2.3 million more doses of AstraZeneca vaccine to be delivered to Thailand next week
AstraZeneca (AZ) Thailand will deliver another batch of 2.3 million doses of its viral vector vaccine to the Ministry of Public Health this coming week and is trying to secure additional vaccines from the 20 plus supply chains in AstraZeneca’s worldwide manufacturing network for Southeast Asia, including Thailand.
In an open letter, addressed to the Thai people, AstraZeneca Thailand’s managing director, Mr. James Teague, said that he is fully aware of the COVID-19 situation now facing Thailand and assured that vaccine will be made available as fast as possible.
He explained, however, that manufacturing of the vaccine is complicated because it is a biological product that starts with growing living ingredients. “The number of doses in each harvested batch is never completely certain, especially in the early stages of a new supply chain. Even in that context, our projections show that, in months with uninterrupted manufacturing, we can supply five to six million doses in Thailand.”
The Ministry of Public Health, however, is pressing for ten million doses a month, to cope with the surge of the Delta variant. “By the end of July, we will have delivered 11.3 million doses, as part of our overall commitment to deliver 61 million to Thailand. As of now, we have delivered nine million doses, with 2.3 million to be supplied to the Ministry of Public Health next week,” according to the open letter.
Mr. Teague said that AstraZeneca Thailand has been delivering the vaccine in the shortest possible timeframe “however, given the gravity of the Delta variant, we are leaving no stone unturned to accelerate further still.”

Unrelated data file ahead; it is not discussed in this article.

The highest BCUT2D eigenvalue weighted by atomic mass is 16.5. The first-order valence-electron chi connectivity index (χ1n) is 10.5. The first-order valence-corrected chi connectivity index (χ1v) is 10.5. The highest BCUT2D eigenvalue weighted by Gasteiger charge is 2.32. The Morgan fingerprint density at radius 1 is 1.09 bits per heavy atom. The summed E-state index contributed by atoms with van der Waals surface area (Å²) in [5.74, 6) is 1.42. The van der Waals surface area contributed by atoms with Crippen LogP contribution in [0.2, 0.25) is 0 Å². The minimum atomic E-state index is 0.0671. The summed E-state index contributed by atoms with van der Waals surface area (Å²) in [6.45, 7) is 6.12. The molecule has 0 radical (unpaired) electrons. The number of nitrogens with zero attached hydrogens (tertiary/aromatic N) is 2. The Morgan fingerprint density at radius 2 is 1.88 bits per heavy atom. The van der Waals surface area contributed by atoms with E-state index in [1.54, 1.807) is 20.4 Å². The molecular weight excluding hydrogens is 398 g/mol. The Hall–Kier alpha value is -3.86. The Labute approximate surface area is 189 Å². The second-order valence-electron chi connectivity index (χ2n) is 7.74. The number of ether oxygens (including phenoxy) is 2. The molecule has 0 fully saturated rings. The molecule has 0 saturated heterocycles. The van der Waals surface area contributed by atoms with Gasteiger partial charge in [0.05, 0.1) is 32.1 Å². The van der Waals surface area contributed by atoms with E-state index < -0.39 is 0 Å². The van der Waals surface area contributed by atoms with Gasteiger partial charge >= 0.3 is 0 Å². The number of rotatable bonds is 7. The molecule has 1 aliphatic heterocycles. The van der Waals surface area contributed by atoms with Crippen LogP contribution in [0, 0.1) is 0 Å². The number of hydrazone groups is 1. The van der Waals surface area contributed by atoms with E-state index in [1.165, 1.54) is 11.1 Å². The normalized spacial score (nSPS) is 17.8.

“We are also scouring the 20+ supply chains in our worldwide manufacturing network to find additional vaccine for Southeast Asia, including Thailand. A global supply crunch for COVID-19 vaccines and shortages of the materials and components required to produce the vaccine, make it difficult to provide certainty today, but we are hopeful of importing additional doses in the months ahead,” said Mr. Teague.
He maintains that AstraZeneca is duty-bound to help in the wake of the biggest health crisis posed by the pandemic and its staff and partners have devoted their lives over the past year to do so.
“We do this at no profit during the pandemic because we believe that’s the right thing to do. The immediate needs of the pandemic are too large for us to take on alone, but we will not rest until you are vaccinated,” he added.
Mr. Teague praised the solidarity of the Thai people for the way that many donate money, food and supplies to help each other.
He cited new data from Canada, which shows that one dose of AZ vaccine is 87% effective against hospitalization or death caused by the Delta variant. “The vaccines made in Thailand are of crucial importance to our neighbours as much as they are to us here,” he added.